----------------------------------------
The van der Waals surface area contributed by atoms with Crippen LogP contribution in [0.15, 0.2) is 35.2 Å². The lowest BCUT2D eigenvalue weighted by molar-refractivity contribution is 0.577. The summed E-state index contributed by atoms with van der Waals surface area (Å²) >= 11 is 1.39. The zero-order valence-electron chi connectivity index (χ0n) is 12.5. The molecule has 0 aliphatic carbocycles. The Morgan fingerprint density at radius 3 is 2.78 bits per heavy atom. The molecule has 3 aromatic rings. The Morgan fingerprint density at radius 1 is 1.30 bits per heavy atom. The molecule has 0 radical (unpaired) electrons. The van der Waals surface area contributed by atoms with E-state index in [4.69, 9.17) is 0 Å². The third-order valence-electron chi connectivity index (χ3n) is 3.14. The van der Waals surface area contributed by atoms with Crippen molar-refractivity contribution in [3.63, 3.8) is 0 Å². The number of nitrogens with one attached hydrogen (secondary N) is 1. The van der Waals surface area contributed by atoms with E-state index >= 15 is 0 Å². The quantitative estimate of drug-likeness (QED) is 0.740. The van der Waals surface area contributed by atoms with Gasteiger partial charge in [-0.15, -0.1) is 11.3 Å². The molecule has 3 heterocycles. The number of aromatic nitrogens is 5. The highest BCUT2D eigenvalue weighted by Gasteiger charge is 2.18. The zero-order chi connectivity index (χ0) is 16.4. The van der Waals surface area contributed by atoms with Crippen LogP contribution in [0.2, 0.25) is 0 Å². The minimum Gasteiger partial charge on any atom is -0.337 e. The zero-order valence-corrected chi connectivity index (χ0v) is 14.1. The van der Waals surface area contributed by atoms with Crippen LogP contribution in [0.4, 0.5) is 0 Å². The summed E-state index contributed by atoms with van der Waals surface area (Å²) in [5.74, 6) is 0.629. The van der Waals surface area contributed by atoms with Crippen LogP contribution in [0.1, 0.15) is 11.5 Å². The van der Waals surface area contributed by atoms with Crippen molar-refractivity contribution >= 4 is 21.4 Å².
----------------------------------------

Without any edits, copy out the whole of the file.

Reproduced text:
The van der Waals surface area contributed by atoms with Crippen LogP contribution in [0.15, 0.2) is 35.2 Å². The lowest BCUT2D eigenvalue weighted by molar-refractivity contribution is 0.577. The summed E-state index contributed by atoms with van der Waals surface area (Å²) >= 11 is 1.39. The zero-order valence-electron chi connectivity index (χ0n) is 12.5. The molecule has 0 aliphatic carbocycles. The Morgan fingerprint density at radius 3 is 2.78 bits per heavy atom. The molecule has 3 aromatic rings. The Morgan fingerprint density at radius 1 is 1.30 bits per heavy atom. The molecule has 0 radical (unpaired) electrons. The van der Waals surface area contributed by atoms with E-state index in [4.69, 9.17) is 0 Å². The third-order valence-electron chi connectivity index (χ3n) is 3.14. The van der Waals surface area contributed by atoms with Crippen molar-refractivity contribution in [3.63, 3.8) is 0 Å². The number of nitrogens with one attached hydrogen (secondary N) is 1. The van der Waals surface area contributed by atoms with E-state index >= 15 is 0 Å². The quantitative estimate of drug-likeness (QED) is 0.740. The van der Waals surface area contributed by atoms with Gasteiger partial charge in [-0.15, -0.1) is 11.3 Å². The molecule has 3 heterocycles. The number of aromatic nitrogens is 5. The highest BCUT2D eigenvalue weighted by Gasteiger charge is 2.18. The zero-order chi connectivity index (χ0) is 16.4. The van der Waals surface area contributed by atoms with Crippen LogP contribution in [0.2, 0.25) is 0 Å². The minimum Gasteiger partial charge on any atom is -0.337 e. The zero-order valence-corrected chi connectivity index (χ0v) is 14.1. The van der Waals surface area contributed by atoms with Crippen LogP contribution in [0.4, 0.5) is 0 Å². The summed E-state index contributed by atoms with van der Waals surface area (Å²) in [5.74, 6) is 0.629. The van der Waals surface area contributed by atoms with Crippen LogP contribution in [0.1, 0.15) is 11.5 Å². The van der Waals surface area contributed by atoms with Crippen molar-refractivity contribution >= 4 is 21.4 Å².